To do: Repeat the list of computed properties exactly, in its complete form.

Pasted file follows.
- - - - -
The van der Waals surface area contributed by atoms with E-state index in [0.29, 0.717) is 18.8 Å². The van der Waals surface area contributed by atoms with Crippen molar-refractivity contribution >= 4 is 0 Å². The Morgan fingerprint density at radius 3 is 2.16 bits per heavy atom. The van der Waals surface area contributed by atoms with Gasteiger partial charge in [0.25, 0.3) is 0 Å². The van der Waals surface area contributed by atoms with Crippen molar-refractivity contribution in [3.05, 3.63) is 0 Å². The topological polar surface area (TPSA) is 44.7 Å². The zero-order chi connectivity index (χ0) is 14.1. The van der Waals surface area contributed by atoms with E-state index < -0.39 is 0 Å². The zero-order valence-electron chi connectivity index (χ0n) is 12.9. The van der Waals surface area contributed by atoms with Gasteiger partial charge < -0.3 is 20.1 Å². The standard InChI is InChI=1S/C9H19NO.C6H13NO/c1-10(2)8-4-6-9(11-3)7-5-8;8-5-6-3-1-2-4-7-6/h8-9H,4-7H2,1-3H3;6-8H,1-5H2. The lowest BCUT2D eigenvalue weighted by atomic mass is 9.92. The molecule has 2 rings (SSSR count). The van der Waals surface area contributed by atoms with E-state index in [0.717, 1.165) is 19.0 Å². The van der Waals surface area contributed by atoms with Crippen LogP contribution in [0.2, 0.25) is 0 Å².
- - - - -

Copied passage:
The van der Waals surface area contributed by atoms with E-state index in [0.29, 0.717) is 18.8 Å². The van der Waals surface area contributed by atoms with Crippen molar-refractivity contribution >= 4 is 0 Å². The Morgan fingerprint density at radius 3 is 2.16 bits per heavy atom. The van der Waals surface area contributed by atoms with Gasteiger partial charge in [0.25, 0.3) is 0 Å². The van der Waals surface area contributed by atoms with Crippen molar-refractivity contribution in [3.05, 3.63) is 0 Å². The topological polar surface area (TPSA) is 44.7 Å². The zero-order chi connectivity index (χ0) is 14.1. The van der Waals surface area contributed by atoms with E-state index < -0.39 is 0 Å². The zero-order valence-electron chi connectivity index (χ0n) is 12.9. The van der Waals surface area contributed by atoms with Gasteiger partial charge < -0.3 is 20.1 Å². The standard InChI is InChI=1S/C9H19NO.C6H13NO/c1-10(2)8-4-6-9(11-3)7-5-8;8-5-6-3-1-2-4-7-6/h8-9H,4-7H2,1-3H3;6-8H,1-5H2. The lowest BCUT2D eigenvalue weighted by atomic mass is 9.92. The molecule has 2 rings (SSSR count). The van der Waals surface area contributed by atoms with E-state index in [0.717, 1.165) is 19.0 Å². The van der Waals surface area contributed by atoms with Crippen LogP contribution in [0.2, 0.25) is 0 Å².